In St. Louis’ Post-Pandemic Office Market, Quality Is Key
By Artie Kerckhoff and Joshua Allen, CBRE
For businesses, the conversation around the return to office has shifted. Most companies find themselves considering how to entice workers back instead of when to call them back. It’s an interesting dynamic, born out of stopgap remote-working policies and catalyzed by an employee’s market.
Where does this leave the St. Louis office market? The metro’s overall office vacancy rate remained steady at 12.9 percent at the end of the third quarter.
Yet, leasing velocity has shown significant improvement with leases signed at newly constructed buildings like Forsyth Pointe & Commerce Tower in Clayton and [email protected] in Creve Coeur. In addition, a handful of tenants have signed new leases at existing prime Class A, amenity-rich buildings such as Centene Plaza C Building, The Plaza in Clayton and Shaw Park Plaza.
The reason for this uptick is a trend that’s playing out in St. Louis and across the country: an overall flight to quality.
Prime at a premium
At the onset of the pandemic, office users signed short-term extensions and took a wait-and-see approach to get through the immediate crisis. Now, as those extensions expire, they’re migrating to prime Class A office space with collaborative, amenity-rich environments to attract employees back to the office. These assets are the clear winner over non-prime Class A space when it comes to post-pandemic office leasing.
Currently, St. Louis has 22.3 million square feet of Class A space between downtown, Mid County and West County. Of that space, only 7.6 percent — or 1.7 million square feet — is considered prime.
Because of this scarcity, asking rates for prime Class A space can carry a premium of nearly 50 percent depending on the market. For example, in Mid County, which includes downtown Clayton, prime carries an average premium of 26 percent over non-prime. In West County, it carries a 29 percent premium, and downtown has the largest spread with a 42 percent premium.
Despite these premiums, overall vacancy is low among prime Class A assets. In Mid County, non-prime vacancy is 9.5 percent and prime is 6.4 percent. In West County, non-prime is 12.5 percent and prime is 6.4 percent. Downtown represents the largest gap with non-prime at 19.4 percent and prime at 8.8 percent.
Appetite for amenities
As St. Louis businesses return to the office, they’re seeking to offer a wide range of amenities and lifestyle-centered designs like green space, collaborative hubs, fitness centers and food and beverage service. Assets with the most amenities stand to lease up quicker than their counterparts as a result.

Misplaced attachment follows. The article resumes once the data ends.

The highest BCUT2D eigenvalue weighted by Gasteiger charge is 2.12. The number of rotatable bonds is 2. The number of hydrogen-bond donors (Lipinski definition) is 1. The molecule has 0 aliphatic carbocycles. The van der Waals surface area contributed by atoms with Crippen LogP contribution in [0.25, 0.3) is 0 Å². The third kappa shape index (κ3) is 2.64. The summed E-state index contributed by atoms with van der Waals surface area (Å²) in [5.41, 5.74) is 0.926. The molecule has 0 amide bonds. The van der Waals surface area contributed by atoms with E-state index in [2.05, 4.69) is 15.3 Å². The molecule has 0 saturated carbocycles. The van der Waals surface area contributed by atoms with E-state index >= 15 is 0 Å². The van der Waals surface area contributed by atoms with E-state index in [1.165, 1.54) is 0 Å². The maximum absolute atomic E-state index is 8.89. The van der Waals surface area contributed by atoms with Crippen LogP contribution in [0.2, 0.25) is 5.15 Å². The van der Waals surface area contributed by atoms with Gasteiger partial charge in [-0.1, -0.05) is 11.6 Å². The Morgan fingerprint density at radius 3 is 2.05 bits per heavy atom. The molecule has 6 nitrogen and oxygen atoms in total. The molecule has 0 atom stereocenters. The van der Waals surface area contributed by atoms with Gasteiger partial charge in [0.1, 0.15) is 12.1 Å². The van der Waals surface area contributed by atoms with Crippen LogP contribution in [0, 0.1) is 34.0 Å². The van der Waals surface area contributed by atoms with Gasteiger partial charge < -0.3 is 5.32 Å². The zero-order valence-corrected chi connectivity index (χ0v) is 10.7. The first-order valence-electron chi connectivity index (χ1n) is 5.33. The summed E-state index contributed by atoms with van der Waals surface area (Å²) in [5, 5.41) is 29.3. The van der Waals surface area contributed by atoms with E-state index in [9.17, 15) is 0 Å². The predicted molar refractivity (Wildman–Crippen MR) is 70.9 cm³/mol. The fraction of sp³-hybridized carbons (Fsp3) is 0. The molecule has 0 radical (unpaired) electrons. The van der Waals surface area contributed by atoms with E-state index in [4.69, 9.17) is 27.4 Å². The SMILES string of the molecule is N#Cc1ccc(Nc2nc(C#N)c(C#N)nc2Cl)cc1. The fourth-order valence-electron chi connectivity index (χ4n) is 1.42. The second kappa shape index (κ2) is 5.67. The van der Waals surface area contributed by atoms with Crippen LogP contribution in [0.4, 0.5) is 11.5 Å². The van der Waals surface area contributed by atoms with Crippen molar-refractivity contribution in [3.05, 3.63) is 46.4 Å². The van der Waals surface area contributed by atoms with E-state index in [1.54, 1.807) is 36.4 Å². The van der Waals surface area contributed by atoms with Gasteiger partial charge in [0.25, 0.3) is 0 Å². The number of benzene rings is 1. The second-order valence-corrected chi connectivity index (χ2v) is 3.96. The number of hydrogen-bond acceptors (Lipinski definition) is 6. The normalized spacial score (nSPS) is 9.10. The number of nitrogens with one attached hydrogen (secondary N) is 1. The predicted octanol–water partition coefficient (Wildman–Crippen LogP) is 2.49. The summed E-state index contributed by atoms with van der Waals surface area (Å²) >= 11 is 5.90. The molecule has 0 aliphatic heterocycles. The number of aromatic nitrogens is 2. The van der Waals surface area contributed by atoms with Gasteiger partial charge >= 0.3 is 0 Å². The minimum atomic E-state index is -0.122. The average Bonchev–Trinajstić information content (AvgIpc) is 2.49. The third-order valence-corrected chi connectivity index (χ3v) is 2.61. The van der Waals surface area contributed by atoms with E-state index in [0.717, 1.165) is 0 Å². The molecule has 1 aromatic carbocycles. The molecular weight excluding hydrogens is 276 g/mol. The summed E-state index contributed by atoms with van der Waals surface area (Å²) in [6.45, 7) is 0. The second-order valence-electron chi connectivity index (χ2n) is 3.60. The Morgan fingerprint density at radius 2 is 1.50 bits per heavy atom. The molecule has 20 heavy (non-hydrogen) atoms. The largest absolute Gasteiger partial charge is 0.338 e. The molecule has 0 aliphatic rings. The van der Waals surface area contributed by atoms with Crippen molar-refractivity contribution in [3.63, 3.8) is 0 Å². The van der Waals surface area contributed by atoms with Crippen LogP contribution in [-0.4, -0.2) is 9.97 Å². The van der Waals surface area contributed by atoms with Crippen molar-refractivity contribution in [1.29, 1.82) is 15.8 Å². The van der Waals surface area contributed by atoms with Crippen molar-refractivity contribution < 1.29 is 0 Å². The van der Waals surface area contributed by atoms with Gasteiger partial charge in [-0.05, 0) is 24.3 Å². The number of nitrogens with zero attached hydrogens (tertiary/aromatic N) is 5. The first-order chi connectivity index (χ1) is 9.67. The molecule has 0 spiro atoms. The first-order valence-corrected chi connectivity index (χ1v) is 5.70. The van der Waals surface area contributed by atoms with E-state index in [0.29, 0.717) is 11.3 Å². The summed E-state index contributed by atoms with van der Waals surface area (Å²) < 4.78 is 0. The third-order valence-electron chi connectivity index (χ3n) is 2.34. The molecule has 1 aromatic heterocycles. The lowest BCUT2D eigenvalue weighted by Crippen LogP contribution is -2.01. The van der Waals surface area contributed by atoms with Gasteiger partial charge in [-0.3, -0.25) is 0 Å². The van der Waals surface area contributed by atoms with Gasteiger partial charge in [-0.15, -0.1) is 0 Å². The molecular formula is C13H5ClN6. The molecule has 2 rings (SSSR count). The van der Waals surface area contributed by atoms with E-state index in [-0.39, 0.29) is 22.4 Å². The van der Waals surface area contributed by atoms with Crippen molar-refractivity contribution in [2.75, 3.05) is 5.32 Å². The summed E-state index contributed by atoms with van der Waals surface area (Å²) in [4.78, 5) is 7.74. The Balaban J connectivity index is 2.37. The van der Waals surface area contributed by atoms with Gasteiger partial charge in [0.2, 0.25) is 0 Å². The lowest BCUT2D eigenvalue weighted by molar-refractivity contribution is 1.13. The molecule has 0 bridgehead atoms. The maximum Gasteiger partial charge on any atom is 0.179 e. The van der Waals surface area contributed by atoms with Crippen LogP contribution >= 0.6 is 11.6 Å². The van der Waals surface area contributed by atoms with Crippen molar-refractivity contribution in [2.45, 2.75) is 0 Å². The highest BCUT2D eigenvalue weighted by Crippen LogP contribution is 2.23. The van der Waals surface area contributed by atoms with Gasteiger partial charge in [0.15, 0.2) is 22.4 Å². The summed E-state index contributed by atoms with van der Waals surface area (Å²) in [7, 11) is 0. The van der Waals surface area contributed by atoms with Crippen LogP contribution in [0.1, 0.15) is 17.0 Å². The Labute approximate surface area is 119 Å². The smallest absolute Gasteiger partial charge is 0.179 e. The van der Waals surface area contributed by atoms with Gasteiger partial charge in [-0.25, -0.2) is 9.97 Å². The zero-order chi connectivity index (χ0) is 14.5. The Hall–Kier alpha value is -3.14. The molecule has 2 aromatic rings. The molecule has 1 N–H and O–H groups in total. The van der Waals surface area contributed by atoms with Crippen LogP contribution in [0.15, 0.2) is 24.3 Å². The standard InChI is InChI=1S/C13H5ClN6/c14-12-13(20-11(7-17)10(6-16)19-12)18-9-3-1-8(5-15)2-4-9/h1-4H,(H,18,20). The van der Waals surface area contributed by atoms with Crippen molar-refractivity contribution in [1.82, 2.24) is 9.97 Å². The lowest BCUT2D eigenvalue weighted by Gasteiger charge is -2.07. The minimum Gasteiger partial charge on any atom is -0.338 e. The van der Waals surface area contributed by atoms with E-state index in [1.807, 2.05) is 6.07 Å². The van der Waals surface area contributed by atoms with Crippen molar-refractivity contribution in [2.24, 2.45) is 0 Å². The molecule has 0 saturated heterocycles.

For example, [email protected] is a five-story office building in Creve Coeur “designed for employees’ well-being and connection” and its amenities deliver just that. The building includes a staffed coffee bar, micro-market, training room, fitness center, basketball court, putting green and multiple collaboration areas and huddle rooms. These amenities enticed companies like BSA LifeStructures, Assured Partners and FM Global.
Additionally, Centene Plaza’s onsite world-class fitness facilities, outdoor terrace dining and café, and central location in downtown Clayton have attracted big-name tenants like Bank of America, Fifth Third Bank and Rubin Brown.
Lastly, Forsyth Pointe & Commerce Tower, a 500,000-square-foot project in Clayton, landed Husch Blackwell, UBS and Northern Trust with street-level retail, a one-acre garden terrace and a state-of-the-art fitness facility.
Investing in flight
St. Louis companies’ flight to quality is also buoying older assets with owners willing to invest in capital improvements to remain competitive in attracting and retaining tenants. During the pandemic, owners of existing non-prime Class A buildings read the writing on the wall and redesigned the workplace experience by adding amenities.
In St. Louis’ fluid, post-pandemic office environment, these owners stand to be the biggest winners in leasing volume. Meanwhile, owners of new assets purpose-built to meet the new expectations of companies and employees also stand to win deal volume, as well as experience reasonably low vacancy and top-of-market rates for the foreseeable future.
And while there will always be users in need of traditional office space, owners of those assets will need to differentiate their properties to be competitive in a market with over 28 million square feet of Class A space.
Artie Kerckhoff is a senior vice president and Joshua Allen is a field research manager with CBRE. This article originally appeared in the January 2023 issue of Heartland Real Estate Business magazine.